“Reconciliation requires confessing sin and the evil of abusive behavior. It requires healing from the abuse, and healing from past hurts. It requires forgiveness … and it involves a commitment to rebuild trust over a long period of time.”
- - Donald Stewart, Refuge: A Pathway Out of Domestic Violence and Abuse, p. 205
“If you have determined that now is the time to take action, do so with a heart desiring God’s best for your abusive husband. Responding to his sinful behavior from a position of safety while surrounded by caring people will enable you to rest in God’s promise to never leave you nor forsake you.”
- - Donald Stewart, Refuge: A Pathway Out of Domestic Violence and Abuse, p. 200
“Each woman must decide at some point in her journey out of domestic violence whether she will trust her life and circumstances to herself or to God.”
- If you are being physically abused, you need someone to help you put together a plan of action.
- If your children are in danger, you have a responsibility to get you and them to a safe place.
- Even if you feel out of place or somewhat intimidated or embarrassed, be sure to stay involved in a local, Bible-believing church. This can be a good place for community as well as accountability and encouragement.
- Biblical submission has nothing to do with immorality or abuse. God does not ask us to submit to sin.
- Be realistic about ways your spouse may use deception to control the relationship. Pray for God to open your eyes to see truth. Sometimes love must risk peace for the sake of truth.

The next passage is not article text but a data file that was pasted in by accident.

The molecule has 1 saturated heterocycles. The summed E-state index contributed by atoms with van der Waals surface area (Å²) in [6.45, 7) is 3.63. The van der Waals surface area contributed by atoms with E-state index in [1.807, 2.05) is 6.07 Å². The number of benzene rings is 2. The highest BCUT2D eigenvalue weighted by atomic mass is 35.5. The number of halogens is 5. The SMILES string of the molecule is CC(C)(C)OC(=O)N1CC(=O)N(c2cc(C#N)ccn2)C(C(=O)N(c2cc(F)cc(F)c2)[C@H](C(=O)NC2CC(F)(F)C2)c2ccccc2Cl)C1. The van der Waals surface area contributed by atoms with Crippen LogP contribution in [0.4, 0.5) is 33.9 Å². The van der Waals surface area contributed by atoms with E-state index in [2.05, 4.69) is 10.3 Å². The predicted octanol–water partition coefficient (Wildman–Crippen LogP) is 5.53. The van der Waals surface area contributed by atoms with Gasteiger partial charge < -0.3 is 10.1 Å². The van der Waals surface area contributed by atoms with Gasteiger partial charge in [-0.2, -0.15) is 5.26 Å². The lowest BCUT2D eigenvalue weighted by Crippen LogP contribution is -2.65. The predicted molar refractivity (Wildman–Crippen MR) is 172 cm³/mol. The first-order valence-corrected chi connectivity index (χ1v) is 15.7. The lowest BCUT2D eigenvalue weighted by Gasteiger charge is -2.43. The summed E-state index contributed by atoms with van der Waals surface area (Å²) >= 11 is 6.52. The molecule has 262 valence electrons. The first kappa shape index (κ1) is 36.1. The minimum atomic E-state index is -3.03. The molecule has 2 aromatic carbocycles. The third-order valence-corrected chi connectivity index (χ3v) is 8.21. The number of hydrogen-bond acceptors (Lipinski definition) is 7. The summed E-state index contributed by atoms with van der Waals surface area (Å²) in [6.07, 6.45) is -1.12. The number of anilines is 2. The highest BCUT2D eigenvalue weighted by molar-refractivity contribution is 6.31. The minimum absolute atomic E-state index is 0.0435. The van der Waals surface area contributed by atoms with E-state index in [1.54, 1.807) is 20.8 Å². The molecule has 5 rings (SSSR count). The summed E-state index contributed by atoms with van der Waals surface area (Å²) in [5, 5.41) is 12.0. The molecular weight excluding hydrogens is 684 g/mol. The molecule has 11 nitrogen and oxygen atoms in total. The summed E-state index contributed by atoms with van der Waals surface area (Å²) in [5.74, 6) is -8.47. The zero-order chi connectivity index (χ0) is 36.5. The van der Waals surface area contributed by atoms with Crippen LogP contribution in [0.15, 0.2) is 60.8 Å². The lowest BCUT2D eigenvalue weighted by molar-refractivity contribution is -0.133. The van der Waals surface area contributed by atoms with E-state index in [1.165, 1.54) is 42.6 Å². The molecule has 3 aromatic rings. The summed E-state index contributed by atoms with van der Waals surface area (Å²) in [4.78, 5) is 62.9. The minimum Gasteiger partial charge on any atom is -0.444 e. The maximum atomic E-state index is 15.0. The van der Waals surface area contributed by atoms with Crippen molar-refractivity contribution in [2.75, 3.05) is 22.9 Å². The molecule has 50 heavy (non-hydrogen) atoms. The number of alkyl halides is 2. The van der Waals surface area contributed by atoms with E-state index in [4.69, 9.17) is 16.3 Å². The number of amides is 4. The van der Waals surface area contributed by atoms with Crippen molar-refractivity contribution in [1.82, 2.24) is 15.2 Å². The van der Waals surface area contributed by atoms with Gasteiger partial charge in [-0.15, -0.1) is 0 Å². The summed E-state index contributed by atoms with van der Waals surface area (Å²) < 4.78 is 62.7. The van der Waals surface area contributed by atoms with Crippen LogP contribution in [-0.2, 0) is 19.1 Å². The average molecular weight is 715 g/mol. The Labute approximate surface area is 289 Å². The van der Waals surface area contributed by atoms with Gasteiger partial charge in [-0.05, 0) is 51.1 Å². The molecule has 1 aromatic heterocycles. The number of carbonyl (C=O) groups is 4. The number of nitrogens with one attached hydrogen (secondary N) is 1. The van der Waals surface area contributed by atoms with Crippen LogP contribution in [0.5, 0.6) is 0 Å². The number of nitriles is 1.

- It is helpful to understand that violence usually occurs in a cycle that moves from controlling behavior to increased tension to anger to violence to remorse and promises to change, followed by more control and abuse.
- Consider seeking the help of a professional Christian counselor who can also help you understand your legal rights.
- The abuser may need outside help to become aware of their misperception of male/female relationships.
- The goal is true reconciliation, understanding that biblical reconciliation is not just being together physically but includes repentance, forgiveness, accountability, and lasting change.
- While you cannot single-handedly bring healing to your marriage, think about how you can begin to get healthier and invite your spouse into healthy change together.
- If you feel like you are being controlled, establish some healthy boundaries and to learn constructive ways to express yourself.
- Be patient. Change takes a lot of time, but it can happen.
- Luke 18:27 reminds us that things that seem impossible to us are possible with God. Pray and talk to God about the seemingly impossible situation in your life right now.
- You cannot control or change your spouse; only God can change a person’s heart. Pray for the kindness of God to lead your spouse to repentance There may be ways you are allowing your spouse to control you without being accountable. Pray for God to reveal those areas to you and show you how to handle them.